The Merchant Era, 1770s–1850s
In the Merchant Era, abundant land and vast natural resources fueled economic opportunities. Most people lived in rural places and worked as farmers and artisans. Government encouraged agriculture, industry, transportation, and global trade. A market revolution affected enslaved and free people, transforming relationships between buyers and sellers and replacing face-to-face bargaining with less personal business.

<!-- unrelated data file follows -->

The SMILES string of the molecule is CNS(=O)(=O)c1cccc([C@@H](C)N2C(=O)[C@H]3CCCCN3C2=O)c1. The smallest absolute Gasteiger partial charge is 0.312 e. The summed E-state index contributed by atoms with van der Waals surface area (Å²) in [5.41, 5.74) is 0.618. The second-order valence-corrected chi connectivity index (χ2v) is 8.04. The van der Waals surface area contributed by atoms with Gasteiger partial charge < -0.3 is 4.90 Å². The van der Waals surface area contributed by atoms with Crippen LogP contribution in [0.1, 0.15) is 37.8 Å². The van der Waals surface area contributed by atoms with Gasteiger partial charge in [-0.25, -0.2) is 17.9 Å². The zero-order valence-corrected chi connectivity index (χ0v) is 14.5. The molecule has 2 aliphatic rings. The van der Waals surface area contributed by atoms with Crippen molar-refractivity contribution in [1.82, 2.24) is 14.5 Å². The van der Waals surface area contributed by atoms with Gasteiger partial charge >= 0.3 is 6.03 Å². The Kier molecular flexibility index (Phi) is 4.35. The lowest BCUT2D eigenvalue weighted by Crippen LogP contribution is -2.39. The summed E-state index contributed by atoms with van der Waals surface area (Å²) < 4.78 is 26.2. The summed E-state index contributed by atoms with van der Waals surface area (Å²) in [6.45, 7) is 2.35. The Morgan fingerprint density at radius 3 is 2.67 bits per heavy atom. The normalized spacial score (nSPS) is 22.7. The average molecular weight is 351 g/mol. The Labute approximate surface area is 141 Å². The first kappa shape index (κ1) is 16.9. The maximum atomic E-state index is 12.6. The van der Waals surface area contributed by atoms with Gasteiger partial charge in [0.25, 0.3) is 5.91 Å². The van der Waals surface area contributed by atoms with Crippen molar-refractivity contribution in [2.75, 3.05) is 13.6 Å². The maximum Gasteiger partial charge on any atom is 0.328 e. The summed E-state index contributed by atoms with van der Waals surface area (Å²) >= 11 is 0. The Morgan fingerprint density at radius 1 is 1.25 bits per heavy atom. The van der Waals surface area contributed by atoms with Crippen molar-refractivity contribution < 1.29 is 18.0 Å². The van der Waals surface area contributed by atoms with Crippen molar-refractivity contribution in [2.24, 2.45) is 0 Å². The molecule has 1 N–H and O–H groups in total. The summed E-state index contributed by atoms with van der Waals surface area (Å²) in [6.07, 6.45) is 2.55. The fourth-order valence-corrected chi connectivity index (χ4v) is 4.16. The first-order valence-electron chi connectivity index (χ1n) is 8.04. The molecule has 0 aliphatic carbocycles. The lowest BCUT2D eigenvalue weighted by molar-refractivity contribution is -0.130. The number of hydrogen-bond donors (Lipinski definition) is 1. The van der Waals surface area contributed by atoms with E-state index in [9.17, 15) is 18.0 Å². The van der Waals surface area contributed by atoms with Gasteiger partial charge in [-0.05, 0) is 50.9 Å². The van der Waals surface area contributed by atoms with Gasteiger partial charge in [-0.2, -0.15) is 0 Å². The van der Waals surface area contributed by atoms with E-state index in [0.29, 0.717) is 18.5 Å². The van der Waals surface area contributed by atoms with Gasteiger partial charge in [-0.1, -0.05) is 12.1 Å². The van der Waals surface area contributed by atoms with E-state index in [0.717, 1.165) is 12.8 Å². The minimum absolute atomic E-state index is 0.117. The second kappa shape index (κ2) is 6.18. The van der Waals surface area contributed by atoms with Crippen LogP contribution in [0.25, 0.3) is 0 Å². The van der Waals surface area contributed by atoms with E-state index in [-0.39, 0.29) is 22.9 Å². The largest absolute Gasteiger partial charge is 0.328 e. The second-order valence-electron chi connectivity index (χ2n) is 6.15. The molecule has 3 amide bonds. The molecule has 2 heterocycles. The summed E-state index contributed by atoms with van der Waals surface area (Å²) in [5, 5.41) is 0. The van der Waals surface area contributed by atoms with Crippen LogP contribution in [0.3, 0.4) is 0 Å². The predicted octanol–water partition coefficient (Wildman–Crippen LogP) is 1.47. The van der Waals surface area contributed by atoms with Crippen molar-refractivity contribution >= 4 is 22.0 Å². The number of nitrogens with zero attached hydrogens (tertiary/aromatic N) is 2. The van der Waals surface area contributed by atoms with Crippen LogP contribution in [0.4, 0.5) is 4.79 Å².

The nation’s founders had strong—and often different—views about the future of American enterprise.
President George Washington believed the new nation should aggressively pursue economic growth and trade.
“I indulge a fond, perhaps an enthusiastic idea…that the subjects of ambition and causes for hostility are daily diminishing…that the period is not very remote, when the benefits of a liberal and free commerce will…succeed to the devastations and horrors of war."